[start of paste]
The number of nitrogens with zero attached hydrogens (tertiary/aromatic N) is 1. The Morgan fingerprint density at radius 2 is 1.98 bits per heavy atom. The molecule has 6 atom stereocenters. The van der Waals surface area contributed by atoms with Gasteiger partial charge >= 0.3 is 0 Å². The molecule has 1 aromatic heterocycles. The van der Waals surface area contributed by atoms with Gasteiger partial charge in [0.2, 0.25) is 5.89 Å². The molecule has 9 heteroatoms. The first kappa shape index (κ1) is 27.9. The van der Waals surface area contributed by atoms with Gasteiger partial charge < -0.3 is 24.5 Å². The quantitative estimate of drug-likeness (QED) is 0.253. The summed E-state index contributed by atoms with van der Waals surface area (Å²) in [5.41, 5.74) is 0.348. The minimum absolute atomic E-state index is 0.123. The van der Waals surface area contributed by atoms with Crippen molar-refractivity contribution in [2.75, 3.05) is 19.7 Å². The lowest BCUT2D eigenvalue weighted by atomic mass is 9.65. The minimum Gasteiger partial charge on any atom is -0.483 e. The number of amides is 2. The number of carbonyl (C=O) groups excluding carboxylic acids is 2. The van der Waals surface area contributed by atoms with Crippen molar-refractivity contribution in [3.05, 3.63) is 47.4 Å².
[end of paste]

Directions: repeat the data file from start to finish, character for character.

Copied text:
The number of nitrogens with zero attached hydrogens (tertiary/aromatic N) is 1. The Morgan fingerprint density at radius 2 is 1.98 bits per heavy atom. The molecule has 6 atom stereocenters. The van der Waals surface area contributed by atoms with Gasteiger partial charge >= 0.3 is 0 Å². The molecule has 1 aromatic heterocycles. The van der Waals surface area contributed by atoms with Gasteiger partial charge in [0.2, 0.25) is 5.89 Å². The molecule has 9 heteroatoms. The first kappa shape index (κ1) is 27.9. The van der Waals surface area contributed by atoms with Gasteiger partial charge < -0.3 is 24.5 Å². The quantitative estimate of drug-likeness (QED) is 0.253. The summed E-state index contributed by atoms with van der Waals surface area (Å²) in [5.41, 5.74) is 0.348. The minimum absolute atomic E-state index is 0.123. The van der Waals surface area contributed by atoms with Crippen molar-refractivity contribution in [2.75, 3.05) is 19.7 Å². The lowest BCUT2D eigenvalue weighted by atomic mass is 9.65. The minimum Gasteiger partial charge on any atom is -0.483 e. The number of amides is 2. The number of carbonyl (C=O) groups excluding carboxylic acids is 2. The van der Waals surface area contributed by atoms with Crippen molar-refractivity contribution in [3.05, 3.63) is 47.4 Å².